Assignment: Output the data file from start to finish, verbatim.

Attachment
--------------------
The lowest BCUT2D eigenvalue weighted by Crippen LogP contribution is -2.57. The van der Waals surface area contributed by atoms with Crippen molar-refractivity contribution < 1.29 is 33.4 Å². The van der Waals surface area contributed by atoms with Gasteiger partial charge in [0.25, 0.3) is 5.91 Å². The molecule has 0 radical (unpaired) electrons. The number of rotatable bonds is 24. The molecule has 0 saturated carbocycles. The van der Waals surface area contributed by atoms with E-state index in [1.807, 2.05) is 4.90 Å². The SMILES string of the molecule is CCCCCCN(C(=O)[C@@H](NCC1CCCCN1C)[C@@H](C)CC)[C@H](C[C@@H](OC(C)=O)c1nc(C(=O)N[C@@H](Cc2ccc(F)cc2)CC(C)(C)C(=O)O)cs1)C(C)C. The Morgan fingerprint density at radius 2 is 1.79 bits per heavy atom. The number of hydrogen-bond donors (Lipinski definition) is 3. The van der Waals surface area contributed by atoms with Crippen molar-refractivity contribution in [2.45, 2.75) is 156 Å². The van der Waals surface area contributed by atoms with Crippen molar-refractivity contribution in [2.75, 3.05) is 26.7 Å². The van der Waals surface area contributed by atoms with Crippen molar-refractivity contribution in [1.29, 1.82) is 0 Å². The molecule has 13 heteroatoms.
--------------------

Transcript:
The lowest BCUT2D eigenvalue weighted by Crippen LogP contribution is -2.57. The van der Waals surface area contributed by atoms with Crippen molar-refractivity contribution < 1.29 is 33.4 Å². The van der Waals surface area contributed by atoms with Gasteiger partial charge in [0.25, 0.3) is 5.91 Å². The molecule has 0 radical (unpaired) electrons. The number of rotatable bonds is 24. The molecule has 0 saturated carbocycles. The van der Waals surface area contributed by atoms with E-state index in [1.807, 2.05) is 4.90 Å². The SMILES string of the molecule is CCCCCCN(C(=O)[C@@H](NCC1CCCCN1C)[C@@H](C)CC)[C@H](C[C@@H](OC(C)=O)c1nc(C(=O)N[C@@H](Cc2ccc(F)cc2)CC(C)(C)C(=O)O)cs1)C(C)C. The Morgan fingerprint density at radius 2 is 1.79 bits per heavy atom. The number of hydrogen-bond donors (Lipinski definition) is 3. The van der Waals surface area contributed by atoms with Crippen molar-refractivity contribution in [2.45, 2.75) is 156 Å². The van der Waals surface area contributed by atoms with Crippen molar-refractivity contribution in [2.75, 3.05) is 26.7 Å². The van der Waals surface area contributed by atoms with Crippen molar-refractivity contribution in [1.29, 1.82) is 0 Å². The molecule has 13 heteroatoms.